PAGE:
How the Cloud Powers Digital Commerce

John Knuff

As we wind down from the holiday shopping season, let’s step back for a moment to consider how cloud computing and electronic payment systems have become an integral part of shopping. When they can’t visit their local brick-and-mortar retailers, many shoppers choose to sit down with their tablet or laptop, surf the web and purchase gifts online. In fact, 2016 was the first year that consumers bought more of their purchases on the web than in stores, according to a survey by United Parcel Service, with 51% buying online.

What’s truly exciting is that the move to cloud computing has leveled the playing field by allowing retailers of all sizes and in all geographic regions to take part in the online holiday buying spree.

Retailing in a virtual world

Retail companies can now virtualize desktop and server computing environments and then place them either in their own data center or into the data center of a cloud service provider (CSP). Some CSPs now offer a number of Software as-a-Service (SaaS) products directly targeting retailers.

Most of these suppliers highlight the following features to entice retailers to join the party:

  • Cost Savings – Retailers no longer have to pay for the full cost of systems, software, storage, real estate, data center staff, security, power, cooling and network bandwidth. Cloud computing allows retailers to “lease” just those resources that they actually use, and only for as long as they use it.
  • Scalability – Retailers have access to as many virtual systems and as much virtual storage as necessary to address their business requirements. As their needs ramp up during the holiday season, their computing resources can ramp up, too. And as their needs get smaller after the peak season is over, their computing footprint can get smaller. This means that they don’t have to over-provision systems, software, storage and other IT resources to handle fluctuating requirements just for the limited time that they require all those resources (like for last-minute, late-night shoppers). And, they don’t have to have expensive computing capacity sitting around idle the rest of the year.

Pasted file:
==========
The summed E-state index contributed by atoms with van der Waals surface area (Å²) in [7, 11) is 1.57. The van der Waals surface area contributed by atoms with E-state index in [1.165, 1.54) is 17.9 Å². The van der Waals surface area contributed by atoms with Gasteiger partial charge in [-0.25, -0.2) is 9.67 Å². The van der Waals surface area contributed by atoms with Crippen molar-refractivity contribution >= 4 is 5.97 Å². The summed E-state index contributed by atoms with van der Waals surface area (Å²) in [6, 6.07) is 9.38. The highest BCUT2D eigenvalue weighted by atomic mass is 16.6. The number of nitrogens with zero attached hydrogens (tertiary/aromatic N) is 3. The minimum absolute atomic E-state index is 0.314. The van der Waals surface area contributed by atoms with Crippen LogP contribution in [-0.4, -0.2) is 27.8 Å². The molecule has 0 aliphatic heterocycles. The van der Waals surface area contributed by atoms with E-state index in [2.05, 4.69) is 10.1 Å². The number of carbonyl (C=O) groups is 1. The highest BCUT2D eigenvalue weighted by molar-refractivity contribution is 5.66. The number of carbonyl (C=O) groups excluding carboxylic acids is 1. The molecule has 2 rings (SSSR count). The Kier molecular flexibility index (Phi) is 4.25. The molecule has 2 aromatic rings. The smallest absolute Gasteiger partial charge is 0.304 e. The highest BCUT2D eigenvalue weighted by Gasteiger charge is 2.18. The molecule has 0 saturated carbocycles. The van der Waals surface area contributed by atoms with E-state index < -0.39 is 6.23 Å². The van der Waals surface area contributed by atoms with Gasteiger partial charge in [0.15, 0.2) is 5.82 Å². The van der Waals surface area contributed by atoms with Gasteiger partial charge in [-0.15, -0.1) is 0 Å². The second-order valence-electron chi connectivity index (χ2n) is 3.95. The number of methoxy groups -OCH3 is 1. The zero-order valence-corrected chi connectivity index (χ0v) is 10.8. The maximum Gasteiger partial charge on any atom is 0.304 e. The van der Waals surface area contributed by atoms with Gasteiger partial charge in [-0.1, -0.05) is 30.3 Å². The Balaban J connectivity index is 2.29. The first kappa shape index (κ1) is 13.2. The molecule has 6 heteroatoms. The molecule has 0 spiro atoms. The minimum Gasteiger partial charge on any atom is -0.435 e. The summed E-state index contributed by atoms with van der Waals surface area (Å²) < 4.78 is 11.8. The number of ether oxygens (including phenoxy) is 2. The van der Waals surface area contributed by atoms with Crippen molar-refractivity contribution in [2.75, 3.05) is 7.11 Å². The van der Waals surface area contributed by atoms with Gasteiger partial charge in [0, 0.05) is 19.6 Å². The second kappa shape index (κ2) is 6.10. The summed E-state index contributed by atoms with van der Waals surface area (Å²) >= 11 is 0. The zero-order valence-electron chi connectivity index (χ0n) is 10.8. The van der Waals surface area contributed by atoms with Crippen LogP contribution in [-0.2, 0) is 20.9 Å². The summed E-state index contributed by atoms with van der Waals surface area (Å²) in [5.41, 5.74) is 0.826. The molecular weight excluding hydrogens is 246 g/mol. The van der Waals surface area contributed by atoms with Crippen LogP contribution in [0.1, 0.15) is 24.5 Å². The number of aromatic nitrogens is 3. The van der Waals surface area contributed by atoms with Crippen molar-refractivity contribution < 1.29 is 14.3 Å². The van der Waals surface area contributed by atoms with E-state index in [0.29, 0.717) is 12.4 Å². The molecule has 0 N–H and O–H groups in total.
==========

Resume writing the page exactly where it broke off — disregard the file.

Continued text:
• Security – The CSP is responsible for the physical security of its data center, so the retailer doesn’t have to “staff up” to support more security at its own facilities. But they do have to pay close attention to the security of their own customer information, applications and data interconnections when moving workloads to the cloud.
  • Disaster Recovery – By properly selecting the appropriate cloud services, retailers can make sure their processing and data will move from one cloud to another if there is a network or weather-related problem with their on-premises data centers. They can also replicate data from their own data center to the cloud, and back again.

Interconnection powered e-commerce

Accessing CSPs, either as part of a hybrid or multi-cloud infrastructure, is a critical piece of the cloud-based retail operations puzzle. Since the customer experience is critical, it is wise to make sure that your CSPs are in proximity to digital payment ecosystems and your customers, which ensures low-latency interconnectivity and the greatest performance. A successful implementation may require colocating cloud services near partners and customers in large metro areas on a global basis. And to assure the highest levels of performance, security and reliability, it’s critical to establish high-speed, low-latency direct and secure connections between the cloud services and your e-commerce infrastructure, partners and customers, especially during peak shopping times.

Read “The Home of the Interconnected Cloud – Where Service Providers and Enterprises Meet to Grow and Innovate Together” to learn how direct and secure interconnection to the cloud can increase the success and growth of your business.

 

John Knuff
John Knuff General Manager, Global Financial Services